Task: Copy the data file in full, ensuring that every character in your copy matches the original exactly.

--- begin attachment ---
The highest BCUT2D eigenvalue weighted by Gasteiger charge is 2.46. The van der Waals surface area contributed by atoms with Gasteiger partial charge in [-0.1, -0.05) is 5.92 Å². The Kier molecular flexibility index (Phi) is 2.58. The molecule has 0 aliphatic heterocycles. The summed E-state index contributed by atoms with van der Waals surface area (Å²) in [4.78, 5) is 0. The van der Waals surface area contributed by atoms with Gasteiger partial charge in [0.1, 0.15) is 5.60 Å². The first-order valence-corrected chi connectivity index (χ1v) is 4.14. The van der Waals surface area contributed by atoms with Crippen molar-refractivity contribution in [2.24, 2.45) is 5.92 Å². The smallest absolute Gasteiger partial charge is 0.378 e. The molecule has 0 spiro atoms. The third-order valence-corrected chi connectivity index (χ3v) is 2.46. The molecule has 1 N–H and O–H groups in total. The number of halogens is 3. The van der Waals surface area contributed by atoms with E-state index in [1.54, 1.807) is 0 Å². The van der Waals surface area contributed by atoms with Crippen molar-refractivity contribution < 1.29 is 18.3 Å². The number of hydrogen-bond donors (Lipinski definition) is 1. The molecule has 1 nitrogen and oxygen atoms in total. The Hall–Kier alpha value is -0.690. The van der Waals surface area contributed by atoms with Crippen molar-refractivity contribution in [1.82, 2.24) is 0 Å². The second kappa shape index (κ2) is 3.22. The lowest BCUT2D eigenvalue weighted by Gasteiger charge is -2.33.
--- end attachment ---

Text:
The highest BCUT2D eigenvalue weighted by Gasteiger charge is 2.46. The van der Waals surface area contributed by atoms with Gasteiger partial charge in [-0.1, -0.05) is 5.92 Å². The Kier molecular flexibility index (Phi) is 2.58. The molecule has 0 aliphatic heterocycles. The summed E-state index contributed by atoms with van der Waals surface area (Å²) in [4.78, 5) is 0. The van der Waals surface area contributed by atoms with Gasteiger partial charge in [0.1, 0.15) is 5.60 Å². The first-order valence-corrected chi connectivity index (χ1v) is 4.14. The van der Waals surface area contributed by atoms with Crippen molar-refractivity contribution in [2.24, 2.45) is 5.92 Å². The smallest absolute Gasteiger partial charge is 0.378 e. The molecule has 0 spiro atoms. The third-order valence-corrected chi connectivity index (χ3v) is 2.46. The molecule has 1 N–H and O–H groups in total. The number of halogens is 3. The van der Waals surface area contributed by atoms with E-state index in [1.54, 1.807) is 0 Å². The van der Waals surface area contributed by atoms with Crippen molar-refractivity contribution < 1.29 is 18.3 Å². The number of hydrogen-bond donors (Lipinski definition) is 1. The molecule has 1 nitrogen and oxygen atoms in total. The Hall–Kier alpha value is -0.690. The van der Waals surface area contributed by atoms with Crippen molar-refractivity contribution in [1.82, 2.24) is 0 Å². The second kappa shape index (κ2) is 3.22. The lowest BCUT2D eigenvalue weighted by Gasteiger charge is -2.33.